go init – This command cleans directories by calling the target above and then makes the configuration files as required by the environment by substituting the tokens in the configuration template files. Variable values used to substitute tokens in the configuration file templates vary according to the environment being targeted and is picked up from files named ‘[machineName].properties.xml’ or ‘’.

go build – This command calls the ‘init’ target above and builds all the .NET class libraries, .NET applications, Silverlight class libraries, Silverlight applications and web applications that are in the ‘src’ folder of the project directory structure. This command also builds all the .NET and Silverlight test projects in the ‘tests’ folder of the project directory structure.

go test –This command builds all projects involved by calling the ‘build’ target above. Once the build and the test artifacts are ready to go, this command runs all the unit tests involved. For running the Silverlight unit tests, the build script makes use of the StatLight Silverlight testing automation library.

go publish – This command builds and runs all the unit tests like the two commands above. But it also publishes the web application project to the configured IIS location. The publish target location is configured in the ‘[machineName].properties.xml’ or ‘’ file.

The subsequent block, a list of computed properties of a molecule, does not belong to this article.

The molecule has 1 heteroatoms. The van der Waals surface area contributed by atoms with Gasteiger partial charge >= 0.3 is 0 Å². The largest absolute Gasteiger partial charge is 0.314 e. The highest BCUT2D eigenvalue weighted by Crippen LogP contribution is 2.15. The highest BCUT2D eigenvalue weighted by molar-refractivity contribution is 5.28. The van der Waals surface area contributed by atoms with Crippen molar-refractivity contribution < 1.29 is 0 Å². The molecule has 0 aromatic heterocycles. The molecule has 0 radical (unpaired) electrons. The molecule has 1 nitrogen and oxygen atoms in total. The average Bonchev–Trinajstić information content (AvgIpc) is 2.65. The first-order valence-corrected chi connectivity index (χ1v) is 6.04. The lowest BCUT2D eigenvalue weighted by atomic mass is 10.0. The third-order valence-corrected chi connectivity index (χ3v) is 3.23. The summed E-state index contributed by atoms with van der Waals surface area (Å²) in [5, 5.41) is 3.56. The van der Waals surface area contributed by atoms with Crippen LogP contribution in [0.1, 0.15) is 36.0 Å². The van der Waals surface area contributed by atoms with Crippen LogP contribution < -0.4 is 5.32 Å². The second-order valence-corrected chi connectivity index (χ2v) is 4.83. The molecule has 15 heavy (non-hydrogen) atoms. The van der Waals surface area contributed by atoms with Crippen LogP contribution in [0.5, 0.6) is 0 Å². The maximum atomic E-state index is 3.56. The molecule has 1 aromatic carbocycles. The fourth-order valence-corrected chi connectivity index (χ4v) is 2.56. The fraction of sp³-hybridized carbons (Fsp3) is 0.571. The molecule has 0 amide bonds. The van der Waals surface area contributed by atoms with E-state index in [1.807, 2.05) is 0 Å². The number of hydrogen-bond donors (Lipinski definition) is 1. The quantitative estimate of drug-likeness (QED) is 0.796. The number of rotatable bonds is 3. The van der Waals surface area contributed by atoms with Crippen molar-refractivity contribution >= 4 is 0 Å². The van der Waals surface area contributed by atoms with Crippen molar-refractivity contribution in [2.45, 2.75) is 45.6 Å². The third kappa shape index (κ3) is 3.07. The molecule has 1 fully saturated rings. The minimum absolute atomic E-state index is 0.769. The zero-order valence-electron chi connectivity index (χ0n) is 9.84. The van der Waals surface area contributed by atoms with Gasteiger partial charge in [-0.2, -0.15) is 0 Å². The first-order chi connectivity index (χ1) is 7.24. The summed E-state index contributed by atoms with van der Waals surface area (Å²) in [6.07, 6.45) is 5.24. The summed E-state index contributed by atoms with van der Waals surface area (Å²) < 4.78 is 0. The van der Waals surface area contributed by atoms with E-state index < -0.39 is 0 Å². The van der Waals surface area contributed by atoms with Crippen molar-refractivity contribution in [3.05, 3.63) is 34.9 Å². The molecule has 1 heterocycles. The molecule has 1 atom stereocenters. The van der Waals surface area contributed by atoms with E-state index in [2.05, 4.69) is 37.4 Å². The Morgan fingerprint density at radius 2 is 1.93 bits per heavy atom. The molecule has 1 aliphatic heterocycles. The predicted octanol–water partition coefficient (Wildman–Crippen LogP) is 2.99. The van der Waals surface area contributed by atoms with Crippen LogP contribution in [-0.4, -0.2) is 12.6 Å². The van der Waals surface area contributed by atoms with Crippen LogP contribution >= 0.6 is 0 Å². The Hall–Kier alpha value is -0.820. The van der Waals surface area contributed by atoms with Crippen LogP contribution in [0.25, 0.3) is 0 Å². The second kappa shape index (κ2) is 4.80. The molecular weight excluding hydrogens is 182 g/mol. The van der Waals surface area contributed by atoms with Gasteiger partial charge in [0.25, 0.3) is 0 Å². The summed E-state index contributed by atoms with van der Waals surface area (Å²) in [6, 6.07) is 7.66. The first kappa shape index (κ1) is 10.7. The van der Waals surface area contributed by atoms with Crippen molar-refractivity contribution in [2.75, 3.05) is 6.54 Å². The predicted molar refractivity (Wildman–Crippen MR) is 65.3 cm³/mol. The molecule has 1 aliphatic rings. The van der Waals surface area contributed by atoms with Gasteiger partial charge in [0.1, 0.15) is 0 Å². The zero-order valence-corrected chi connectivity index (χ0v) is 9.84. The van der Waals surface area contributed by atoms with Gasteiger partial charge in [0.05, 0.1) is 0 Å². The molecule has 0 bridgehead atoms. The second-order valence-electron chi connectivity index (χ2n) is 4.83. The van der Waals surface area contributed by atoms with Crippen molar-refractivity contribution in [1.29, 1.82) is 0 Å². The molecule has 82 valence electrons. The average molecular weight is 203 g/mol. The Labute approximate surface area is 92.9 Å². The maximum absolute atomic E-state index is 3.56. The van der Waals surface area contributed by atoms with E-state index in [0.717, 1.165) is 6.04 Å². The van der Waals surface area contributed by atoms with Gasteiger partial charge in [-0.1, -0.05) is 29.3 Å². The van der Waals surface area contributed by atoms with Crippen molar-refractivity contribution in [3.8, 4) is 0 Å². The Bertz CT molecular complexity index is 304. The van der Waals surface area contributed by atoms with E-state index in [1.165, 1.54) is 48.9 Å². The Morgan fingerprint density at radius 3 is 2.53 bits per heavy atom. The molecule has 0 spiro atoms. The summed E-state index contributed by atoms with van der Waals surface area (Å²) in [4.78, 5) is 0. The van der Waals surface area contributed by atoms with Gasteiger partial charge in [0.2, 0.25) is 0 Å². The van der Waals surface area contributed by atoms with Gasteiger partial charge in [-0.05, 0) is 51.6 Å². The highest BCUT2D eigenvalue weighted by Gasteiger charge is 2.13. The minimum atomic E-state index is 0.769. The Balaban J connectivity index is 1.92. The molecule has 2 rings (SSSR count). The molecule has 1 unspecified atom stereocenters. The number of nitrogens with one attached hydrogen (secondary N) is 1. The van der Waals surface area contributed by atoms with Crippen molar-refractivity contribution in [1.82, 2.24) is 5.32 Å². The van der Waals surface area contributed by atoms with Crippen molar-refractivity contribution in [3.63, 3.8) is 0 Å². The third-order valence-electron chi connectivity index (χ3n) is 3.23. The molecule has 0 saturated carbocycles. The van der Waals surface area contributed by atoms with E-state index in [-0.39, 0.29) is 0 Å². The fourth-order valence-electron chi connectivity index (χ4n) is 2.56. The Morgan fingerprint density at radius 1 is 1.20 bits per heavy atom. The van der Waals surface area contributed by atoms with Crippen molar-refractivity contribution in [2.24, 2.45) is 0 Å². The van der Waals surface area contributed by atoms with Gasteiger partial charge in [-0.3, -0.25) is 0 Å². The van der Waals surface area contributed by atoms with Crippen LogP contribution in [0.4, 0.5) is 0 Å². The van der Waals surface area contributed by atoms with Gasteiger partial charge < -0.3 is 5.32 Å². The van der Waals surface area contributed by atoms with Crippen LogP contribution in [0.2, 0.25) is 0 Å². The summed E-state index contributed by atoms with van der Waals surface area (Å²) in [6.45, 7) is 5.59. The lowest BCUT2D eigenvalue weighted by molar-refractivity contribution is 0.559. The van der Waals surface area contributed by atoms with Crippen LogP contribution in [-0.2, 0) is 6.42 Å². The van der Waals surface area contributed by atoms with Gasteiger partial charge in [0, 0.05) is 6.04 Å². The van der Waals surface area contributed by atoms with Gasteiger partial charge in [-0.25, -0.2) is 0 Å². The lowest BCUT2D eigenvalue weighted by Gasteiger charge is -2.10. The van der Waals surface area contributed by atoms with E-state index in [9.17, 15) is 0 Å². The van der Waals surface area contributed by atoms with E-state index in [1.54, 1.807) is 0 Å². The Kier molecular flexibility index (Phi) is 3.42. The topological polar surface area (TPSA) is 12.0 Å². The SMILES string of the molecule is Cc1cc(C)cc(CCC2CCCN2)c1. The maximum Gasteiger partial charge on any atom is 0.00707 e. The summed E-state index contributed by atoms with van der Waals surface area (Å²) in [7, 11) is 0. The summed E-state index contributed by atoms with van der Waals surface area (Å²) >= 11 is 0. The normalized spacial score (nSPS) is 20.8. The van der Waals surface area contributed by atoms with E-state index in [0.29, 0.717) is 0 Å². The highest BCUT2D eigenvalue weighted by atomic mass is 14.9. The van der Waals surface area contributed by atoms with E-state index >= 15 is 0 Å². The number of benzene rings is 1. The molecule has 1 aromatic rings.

Even though the project template above lets you hit the ground running, it doesn’t do magic πŸ™‚ You will have to keep it updated as and when you add new projects, tests & web applications to it. I have tried to make updating the build script to add new projects, tests etc as painless as possible. I also did not expect the users using the project template to be NANT ninjas. So, to have the script build and test new .NET and Silverlight projects that are being added, all the user needs to do is to update some VisualStudio solution files in the project template with the new projects being added. The solution files that need to be updated by the user when adding new projects are below

JustProjects.sln – This solution file should contain all the .NET class library and .NET application(console/form) projects.

JustTests.sln – This solution files should contain all the unit test & integration test projects that test the .NET class libraries and .NET applications in the above solution.